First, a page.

On Thursday August 7, 2008, President Saakashvili of Georgia went on TV and addressed his country. There had been outbreaks of shooting in South Ossetia for some weeks. Who started it this time? Who knows? Each side always points to something earlier and it all goes back to the early 1990s. Saakashvili declared a ceasefire, announced that he was sending someone to negotiate and then said this about Russia: “I have been proposing and I am proposing Russia act as a guarantor of South Ossetian autonomy within Georgia.” And “Georgia is a natural ally of Russia”. Saakashvili expressed his “love” for Ossetians. (here is a Georgian source for the text.)
On Friday, about 24 hours later, Saakashvili announced that Georgian forces controlled most of South Ossetia and had “liberated” most of the capital Tskhinvali. (And here is a Georgian source for that). As justification for this sudden change, Saakashvili claimed the ceasefire had not held and that Russian aircraft had attacked Georgian troops. But, obviously, the Georgian invasion had been long prepared – and was probably underway while he was making the first speech.
Two rather different statements in a mere 24 hours. This is what happened in the meantime: at about midnight Thursday/Friday local time Georgian forces opened fire, See this BBC film. In case you don’t know what you are watching, they are multiple-launch rocket systems, most likely what NATO designated BM-21s. They are extremely inaccurate and, by all reports, were fired into the town of Tskhinvali. According to the South Ossetia authorities, nearly one and a half thousand people, mostly civilians, have been killed. A strange way for Saakashvili to embody this moving thought from his first speech:
“I love Ossetians as a President and as a ordinary citizen of this country. I admire and respect Ossetian history and culture. Every ethnic Ossetian has been an inseparable part of Georgian history for centuries. We are proud of you and our unity. Georgia is strong for its diversity. Georgia has never been and will never be a mono-ethnic country. Georgia belongs to all of us regardless of our ethnicity. Let’s take care of our country together. Let’s together avoid the violence. Let’s work together for a better future. Let’s forget everything negative that has happened in the past and let’s together think about our common future.”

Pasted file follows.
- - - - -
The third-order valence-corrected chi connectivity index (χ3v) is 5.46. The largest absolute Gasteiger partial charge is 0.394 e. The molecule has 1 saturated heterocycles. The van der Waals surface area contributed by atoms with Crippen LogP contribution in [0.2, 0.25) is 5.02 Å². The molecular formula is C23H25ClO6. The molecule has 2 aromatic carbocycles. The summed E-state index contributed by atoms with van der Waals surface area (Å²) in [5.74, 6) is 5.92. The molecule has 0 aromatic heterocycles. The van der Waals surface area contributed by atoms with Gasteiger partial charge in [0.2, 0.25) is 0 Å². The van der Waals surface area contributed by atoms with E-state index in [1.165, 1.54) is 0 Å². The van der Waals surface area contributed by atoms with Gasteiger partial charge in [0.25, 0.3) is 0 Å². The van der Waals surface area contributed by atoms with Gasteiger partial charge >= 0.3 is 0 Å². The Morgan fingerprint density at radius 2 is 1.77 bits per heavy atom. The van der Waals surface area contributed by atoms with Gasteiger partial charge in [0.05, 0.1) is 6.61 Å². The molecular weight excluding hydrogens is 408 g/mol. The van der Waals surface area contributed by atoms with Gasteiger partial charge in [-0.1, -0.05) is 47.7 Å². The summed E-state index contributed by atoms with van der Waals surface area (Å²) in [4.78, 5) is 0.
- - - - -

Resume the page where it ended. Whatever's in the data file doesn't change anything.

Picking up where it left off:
Among those killed in the initial assault were Russian peacekeeping troops who were there as part of an agreement Tbilisi signed after the first war in the 1990s and recognized by the Organization for Security and Cooperation in Europe (OSCE), by the way. (Here is a background essay on the OSCE deployment from the U.S. State Department). Then Russian reinforcements entered South Ossetia – to, it should be clear, the great relief and jubiliation of the population, several thousand of whom have fled across the Russian border into neighboring North Ossetia.
Moscow has three motives for striking back hard: the last time Georgia went adventuring into Abkhazia and South Ossetia, a lot of people from the Russian Caucasus went down there to fight, including Shamil Basayev, who led a group of Chechens. Basayev later came back to Russia to start trouble and the first Chechen War began. Mr Johnson knows who Shamil Basayev was. Next, Russia is legally obligated to try and keep the peace in South Ossetia. Finally, a number of Russian soldiers were killed – according to Moscow, directly targeted by the Georgians who were serving alongside them in the South Ossetia peacekeeping force. Whether or not that proves to be true, there is no doubt that several Russian peacekeeping troops were killed by Georgian artillery fire.